Deployment of Spouse
Prenatal deployment of the spouse occurring in the first trimester had a statistically significant effect on Satisfaction with Motherhood and Infant Care, as did the measure for deployment across pregnancy. Deployment of the husband during the postpartum period did not have a statistically significant effect on Satisfaction with Motherhood and Infant Care. It is important to emphasize that the primary length of deployment was less than 6 months in a sample predominantly of Air Force at a time when deployment length was 3 months. So for those experiencing deployment of their husbands in the first trimester, many were home before delivery. Table 3 provides the frequencies for each variable of deployment.
Table 3. Frequency Table for Deployment of Spouse (N = 113)
Maternal Prenatal Depression
Maternal depression was measured with two variables. The participants were asked about their history of depression, and their medical record was reviewed for any history for treatment of depression. This variable was entered into the model as a dichotomous variable. The total scale score for the EPDS (measured at the postpartum 6-month appointment) was entered into the model. In this study, the Cronbach’s alpha coefficient for the EPDS was α = 0.81. The scores for the EPDS had a mean of 7.44 (SD= 9.24). Fourteen participants had scores ≥ to 14, with the remainder of the participants scoring within the 0-13 range for depressive feelings. Of significance, 6 of the 14 women (43%) reflecting scores ≥ 14 had deployed spouses. A history of depression and a higher score on the EPDS were predictive of postpartum maternal satisfaction with motherhood and infant care.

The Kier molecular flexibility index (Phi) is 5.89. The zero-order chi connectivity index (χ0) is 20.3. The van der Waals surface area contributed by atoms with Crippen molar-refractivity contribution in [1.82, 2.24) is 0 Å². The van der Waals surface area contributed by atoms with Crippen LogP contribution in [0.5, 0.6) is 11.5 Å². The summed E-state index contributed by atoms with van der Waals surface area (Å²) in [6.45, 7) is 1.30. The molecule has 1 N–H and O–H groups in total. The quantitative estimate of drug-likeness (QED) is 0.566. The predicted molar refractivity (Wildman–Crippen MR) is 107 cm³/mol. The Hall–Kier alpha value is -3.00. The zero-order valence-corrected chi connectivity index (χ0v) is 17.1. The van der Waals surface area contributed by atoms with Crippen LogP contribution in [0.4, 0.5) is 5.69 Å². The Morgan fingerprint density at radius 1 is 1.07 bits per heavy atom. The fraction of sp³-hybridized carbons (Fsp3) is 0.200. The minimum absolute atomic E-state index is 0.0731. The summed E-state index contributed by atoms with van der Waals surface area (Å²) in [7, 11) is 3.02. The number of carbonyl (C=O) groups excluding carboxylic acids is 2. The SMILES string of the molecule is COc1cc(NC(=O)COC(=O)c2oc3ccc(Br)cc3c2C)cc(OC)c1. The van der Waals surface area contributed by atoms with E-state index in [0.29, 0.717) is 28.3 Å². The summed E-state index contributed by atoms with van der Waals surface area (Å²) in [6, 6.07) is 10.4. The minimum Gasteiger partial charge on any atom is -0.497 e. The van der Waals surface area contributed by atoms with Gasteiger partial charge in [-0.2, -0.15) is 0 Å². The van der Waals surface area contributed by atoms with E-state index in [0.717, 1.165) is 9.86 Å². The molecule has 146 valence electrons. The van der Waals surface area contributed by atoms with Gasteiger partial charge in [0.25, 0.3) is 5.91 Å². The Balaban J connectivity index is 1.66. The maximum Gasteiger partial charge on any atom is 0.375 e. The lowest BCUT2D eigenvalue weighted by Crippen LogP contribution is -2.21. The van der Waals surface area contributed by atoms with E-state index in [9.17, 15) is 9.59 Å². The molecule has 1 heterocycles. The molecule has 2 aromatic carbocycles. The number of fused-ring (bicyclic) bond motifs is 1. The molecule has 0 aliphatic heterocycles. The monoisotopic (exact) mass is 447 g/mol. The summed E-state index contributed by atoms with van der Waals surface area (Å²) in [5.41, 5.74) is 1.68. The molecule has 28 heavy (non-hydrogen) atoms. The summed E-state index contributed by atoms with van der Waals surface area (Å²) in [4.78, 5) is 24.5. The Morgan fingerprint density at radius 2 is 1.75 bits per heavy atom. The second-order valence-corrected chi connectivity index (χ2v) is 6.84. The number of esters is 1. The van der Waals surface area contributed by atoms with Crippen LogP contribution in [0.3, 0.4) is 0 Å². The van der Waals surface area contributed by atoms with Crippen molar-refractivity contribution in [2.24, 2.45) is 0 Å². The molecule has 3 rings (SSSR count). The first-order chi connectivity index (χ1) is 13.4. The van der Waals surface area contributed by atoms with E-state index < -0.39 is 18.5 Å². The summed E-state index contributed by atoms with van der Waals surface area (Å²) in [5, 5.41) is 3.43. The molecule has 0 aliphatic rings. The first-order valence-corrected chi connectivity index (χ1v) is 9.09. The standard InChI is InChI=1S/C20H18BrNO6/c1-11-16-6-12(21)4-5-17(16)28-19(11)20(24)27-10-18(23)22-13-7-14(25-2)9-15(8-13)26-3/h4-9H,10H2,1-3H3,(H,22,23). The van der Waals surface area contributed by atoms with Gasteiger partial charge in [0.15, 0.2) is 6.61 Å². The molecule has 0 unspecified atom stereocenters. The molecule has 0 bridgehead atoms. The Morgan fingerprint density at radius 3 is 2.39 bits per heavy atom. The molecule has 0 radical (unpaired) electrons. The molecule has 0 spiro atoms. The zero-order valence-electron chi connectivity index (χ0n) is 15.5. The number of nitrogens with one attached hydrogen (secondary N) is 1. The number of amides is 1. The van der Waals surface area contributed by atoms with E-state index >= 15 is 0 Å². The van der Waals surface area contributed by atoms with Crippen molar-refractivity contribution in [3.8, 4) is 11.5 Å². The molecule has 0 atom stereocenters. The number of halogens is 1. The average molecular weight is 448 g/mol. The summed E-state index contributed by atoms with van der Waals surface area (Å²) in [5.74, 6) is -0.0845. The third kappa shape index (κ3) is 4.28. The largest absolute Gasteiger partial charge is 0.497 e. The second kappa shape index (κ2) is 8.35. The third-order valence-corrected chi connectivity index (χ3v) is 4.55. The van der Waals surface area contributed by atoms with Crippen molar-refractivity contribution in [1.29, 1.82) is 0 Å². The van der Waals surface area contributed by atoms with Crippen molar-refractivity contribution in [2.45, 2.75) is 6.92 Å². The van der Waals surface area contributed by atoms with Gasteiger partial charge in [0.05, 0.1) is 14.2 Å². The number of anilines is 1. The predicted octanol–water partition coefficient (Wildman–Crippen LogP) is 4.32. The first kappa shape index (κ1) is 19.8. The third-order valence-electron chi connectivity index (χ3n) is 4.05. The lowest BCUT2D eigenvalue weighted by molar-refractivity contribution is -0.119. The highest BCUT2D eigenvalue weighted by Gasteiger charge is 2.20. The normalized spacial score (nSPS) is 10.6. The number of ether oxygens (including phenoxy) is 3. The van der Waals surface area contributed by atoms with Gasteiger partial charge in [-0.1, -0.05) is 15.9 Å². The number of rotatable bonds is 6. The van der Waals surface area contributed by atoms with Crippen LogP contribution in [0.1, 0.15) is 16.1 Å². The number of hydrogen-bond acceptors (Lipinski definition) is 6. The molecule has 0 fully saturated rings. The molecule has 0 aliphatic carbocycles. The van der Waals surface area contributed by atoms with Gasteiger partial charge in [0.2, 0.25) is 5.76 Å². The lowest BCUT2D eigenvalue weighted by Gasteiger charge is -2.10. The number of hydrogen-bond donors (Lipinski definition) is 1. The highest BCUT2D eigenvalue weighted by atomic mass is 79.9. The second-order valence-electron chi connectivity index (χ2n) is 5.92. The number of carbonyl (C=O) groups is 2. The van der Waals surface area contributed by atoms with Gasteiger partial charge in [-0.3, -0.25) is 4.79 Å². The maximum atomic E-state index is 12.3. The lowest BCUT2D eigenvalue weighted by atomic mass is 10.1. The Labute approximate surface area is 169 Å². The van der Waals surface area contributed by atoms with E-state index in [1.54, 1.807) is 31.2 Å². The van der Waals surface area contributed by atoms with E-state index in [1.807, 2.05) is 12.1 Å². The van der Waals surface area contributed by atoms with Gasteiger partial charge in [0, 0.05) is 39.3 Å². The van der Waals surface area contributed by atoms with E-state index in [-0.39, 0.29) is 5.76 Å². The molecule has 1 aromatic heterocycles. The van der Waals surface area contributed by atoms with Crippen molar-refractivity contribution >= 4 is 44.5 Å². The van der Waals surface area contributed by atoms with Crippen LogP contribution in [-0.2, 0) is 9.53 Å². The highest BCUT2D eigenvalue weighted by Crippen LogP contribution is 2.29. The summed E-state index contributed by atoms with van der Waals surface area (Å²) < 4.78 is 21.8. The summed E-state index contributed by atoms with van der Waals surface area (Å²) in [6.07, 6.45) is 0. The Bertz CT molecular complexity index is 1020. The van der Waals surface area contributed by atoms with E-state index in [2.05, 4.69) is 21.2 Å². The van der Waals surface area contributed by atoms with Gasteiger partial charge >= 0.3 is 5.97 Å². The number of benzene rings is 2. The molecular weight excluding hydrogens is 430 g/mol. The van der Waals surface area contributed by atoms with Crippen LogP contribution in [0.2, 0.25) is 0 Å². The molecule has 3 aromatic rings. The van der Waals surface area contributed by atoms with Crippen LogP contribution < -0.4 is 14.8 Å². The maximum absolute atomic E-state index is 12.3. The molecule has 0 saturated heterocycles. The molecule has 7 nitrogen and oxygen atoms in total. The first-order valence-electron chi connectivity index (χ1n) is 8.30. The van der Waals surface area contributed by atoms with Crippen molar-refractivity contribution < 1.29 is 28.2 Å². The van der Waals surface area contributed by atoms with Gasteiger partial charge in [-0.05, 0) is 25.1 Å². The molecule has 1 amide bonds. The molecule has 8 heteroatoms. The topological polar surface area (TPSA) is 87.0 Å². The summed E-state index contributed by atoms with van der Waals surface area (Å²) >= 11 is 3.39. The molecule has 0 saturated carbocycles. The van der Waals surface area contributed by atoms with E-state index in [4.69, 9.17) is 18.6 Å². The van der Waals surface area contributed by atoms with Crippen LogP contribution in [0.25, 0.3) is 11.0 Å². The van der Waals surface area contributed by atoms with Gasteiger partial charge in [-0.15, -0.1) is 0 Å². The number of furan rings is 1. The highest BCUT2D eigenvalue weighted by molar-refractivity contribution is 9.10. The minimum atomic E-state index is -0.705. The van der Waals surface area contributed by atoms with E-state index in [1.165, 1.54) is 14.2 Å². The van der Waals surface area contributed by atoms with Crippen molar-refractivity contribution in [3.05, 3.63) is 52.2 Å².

The project results showed that five of the PSEQ scales—Acceptance of Pregnancy, Identification with a Motherhood Role, Relationship with Mother, Preparation for Labor, and Relationship with Husband significantly predicted maternal Satisfaction with Motherhood and Infant Care at 6 months postpartum. These results indicate that higher anxiety on these five pregnancy-specific measures of anxiety was predictive of maternal postnatal satisfaction with motherhood and feelings of attachment to the infant. The results obtained in this project confirm similar research results obtained by Lederman and colleagues.29
Other postpartum results reflect the stability of maternal postpartum adaptive responses over time. One longitudinal study34 demonstrated the stability of maternal psychosocial adaptation from 6 weeks postpartum to 2 to 3 years after birth. These results, together with those reported in the current study, reflect that maternal response to one’s motherhood role is relatively constant from pregnancy to postpartum periods. Women who experience prenatal anxiety and adaptation conflict are in need of intervention to promote or improve maternal adaptation.
The results of the above studies underscore the longitudinal significance of maternal role formulation in pregnancy and the predictive validity of the Prenatal Self-Evaluation Questionnaire in identifying specific pregnancy-related anxiety, which may be amendable to focused intervention. Additionally, the findings demonstrate the importance of the spouse’s prenatal presence to the woman and to her maternal adaptive process.
In this project, prenatal deployment, specifically in the first trimester, was predictive of maternal Satisfaction with Motherhood and Infant Care at 6 months postpartum. The variable of deployment at any point in the prenatal period also predicted maternal role satisfaction and infant attachment. In an examination of the impact of spousal deployment and community support to prenatal adaptation in this population, Weis, Lederman, Lilly, and Schaffer23 reported that deployment significantly affected the woman’s acceptance of pregnancy. Additionally, the presence of the husband in the first trimester was found to have greater significance to Acceptance of Pregnancy than at any other point in the prenatal period. Identifying with being a mother requires introspective understanding of oneself and in relation to other significant family members.1 Clearly, this is less likely to occur in isolation from one’s family. Longitudinally, we now have shown that the presence of the husband in the first trimester is predictive of adjustments the woman must make prenatally as well as postpartum.